Alberta's new Energy Minister did not willfully destroy documents or deceptively use a "covert e-mail" address to evade public scrutiny, a provincial investigation has found.
Alberta's Information and Privacy Commissioner said on Tuesday that Ted Morton, former finance and sustainable resource development minister, did not commit any offence under the Freedom of Information and Protection of Privacy Act, which the media and special-interest groups often use to get access to government records.
The probe was launched after allegations in a CBC report during Mr. Morton's failed bid for the leadership of the Progressive Conservative Party that his staff deleted e-mails and shredded documents when he left the sustainable resource development portfolio. The story also revealed that he used two government e-mail addresses – one under the name Ted Morton and the other under "Frederick Lee," which is his full given name. A former employee told the news agency that his boss used the Frederick Lee account when he "didn't want people to know it was him doing the writing."
But Privacy Commissioner Frank Work concluded that the secondary e-mail account was known within the department and among external organizations that communicated with it. The additional account was employed to manage the volume of e-mails to the minister's office, he added.
"The bottom line was we found no evidence of an intent to use this e-mail address to delay or defeat the [legislation]" Mr. Work told reporters in Edmonton.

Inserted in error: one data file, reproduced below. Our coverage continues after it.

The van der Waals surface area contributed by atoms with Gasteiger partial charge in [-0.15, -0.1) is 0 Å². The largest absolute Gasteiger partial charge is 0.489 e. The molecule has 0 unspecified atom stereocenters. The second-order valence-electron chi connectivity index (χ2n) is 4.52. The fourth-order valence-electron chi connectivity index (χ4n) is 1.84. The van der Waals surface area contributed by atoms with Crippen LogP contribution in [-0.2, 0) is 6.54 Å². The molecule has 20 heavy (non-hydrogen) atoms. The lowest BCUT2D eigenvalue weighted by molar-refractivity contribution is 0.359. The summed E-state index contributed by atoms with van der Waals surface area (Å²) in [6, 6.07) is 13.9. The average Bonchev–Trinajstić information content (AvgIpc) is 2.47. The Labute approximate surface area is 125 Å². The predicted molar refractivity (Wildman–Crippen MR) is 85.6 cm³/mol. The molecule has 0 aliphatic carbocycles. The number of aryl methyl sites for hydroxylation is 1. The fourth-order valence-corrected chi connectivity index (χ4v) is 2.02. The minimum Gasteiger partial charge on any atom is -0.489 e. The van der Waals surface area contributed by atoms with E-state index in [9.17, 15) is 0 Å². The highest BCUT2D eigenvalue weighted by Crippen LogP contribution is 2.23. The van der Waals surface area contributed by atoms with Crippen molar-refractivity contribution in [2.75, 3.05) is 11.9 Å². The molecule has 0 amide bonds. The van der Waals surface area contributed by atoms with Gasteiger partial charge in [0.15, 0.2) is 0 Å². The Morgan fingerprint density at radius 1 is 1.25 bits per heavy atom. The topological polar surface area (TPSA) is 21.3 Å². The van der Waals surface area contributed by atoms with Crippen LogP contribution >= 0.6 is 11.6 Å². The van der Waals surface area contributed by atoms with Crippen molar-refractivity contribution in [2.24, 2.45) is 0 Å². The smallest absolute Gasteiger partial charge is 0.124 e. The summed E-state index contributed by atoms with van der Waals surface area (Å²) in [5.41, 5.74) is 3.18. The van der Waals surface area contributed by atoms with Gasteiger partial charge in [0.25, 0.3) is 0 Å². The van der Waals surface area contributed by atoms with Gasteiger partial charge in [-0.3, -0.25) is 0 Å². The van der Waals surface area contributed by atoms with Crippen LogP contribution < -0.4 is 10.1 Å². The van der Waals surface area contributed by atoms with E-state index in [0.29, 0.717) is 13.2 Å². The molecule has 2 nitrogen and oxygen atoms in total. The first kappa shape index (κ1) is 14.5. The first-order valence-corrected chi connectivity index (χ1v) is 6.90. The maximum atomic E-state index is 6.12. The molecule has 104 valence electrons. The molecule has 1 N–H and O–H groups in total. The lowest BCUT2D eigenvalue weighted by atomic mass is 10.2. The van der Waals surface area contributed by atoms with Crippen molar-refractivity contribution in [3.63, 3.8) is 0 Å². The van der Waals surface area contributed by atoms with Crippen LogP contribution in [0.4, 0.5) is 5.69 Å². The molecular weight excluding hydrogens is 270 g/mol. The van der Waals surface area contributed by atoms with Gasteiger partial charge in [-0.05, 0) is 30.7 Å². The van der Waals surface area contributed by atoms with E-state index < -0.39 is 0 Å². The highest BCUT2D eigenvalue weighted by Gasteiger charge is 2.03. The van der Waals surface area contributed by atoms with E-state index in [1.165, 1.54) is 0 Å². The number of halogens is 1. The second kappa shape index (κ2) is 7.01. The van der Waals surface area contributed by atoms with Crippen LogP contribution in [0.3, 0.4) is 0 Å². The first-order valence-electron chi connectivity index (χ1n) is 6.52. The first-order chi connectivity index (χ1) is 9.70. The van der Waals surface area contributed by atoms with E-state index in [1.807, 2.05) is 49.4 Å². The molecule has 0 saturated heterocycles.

The documents that were destroyed were deemed to be "transitory records," while all others were regularly sent to the deputy minister and through the provincial tracking system, the probe noted.
"The investigation therefore concludes that Mr. Morton, his staff in the minister's office and communications staff did not willfully conceal or destroy e-mail or other records with the intent to evade a request for access to the records," the report said.
When the investigation was launched, Mr. Morton said he was confident he would be exonerated.
On Tuesday, spokesman Bart Johnson said the minister would not respond to the commissioner's report.
"He believes it speaks for itself," Mr. Johnson said.
An outside consultant hired to conduct the investigation interviewed 16 people, including senior public servants in Mr. Morton's office and the department. Mr. Morton was not among those interviewed.
The initial news report attracted a lot of media attention when it came out on Sept. 8, little more than a week before the first ballot was cast to select a new Tory leader. Mr. Morton finished a distant fourth and didn't make it to the final ballot, which was won by Alison Redford, who was sworn in as Alberta Premier earlier this month.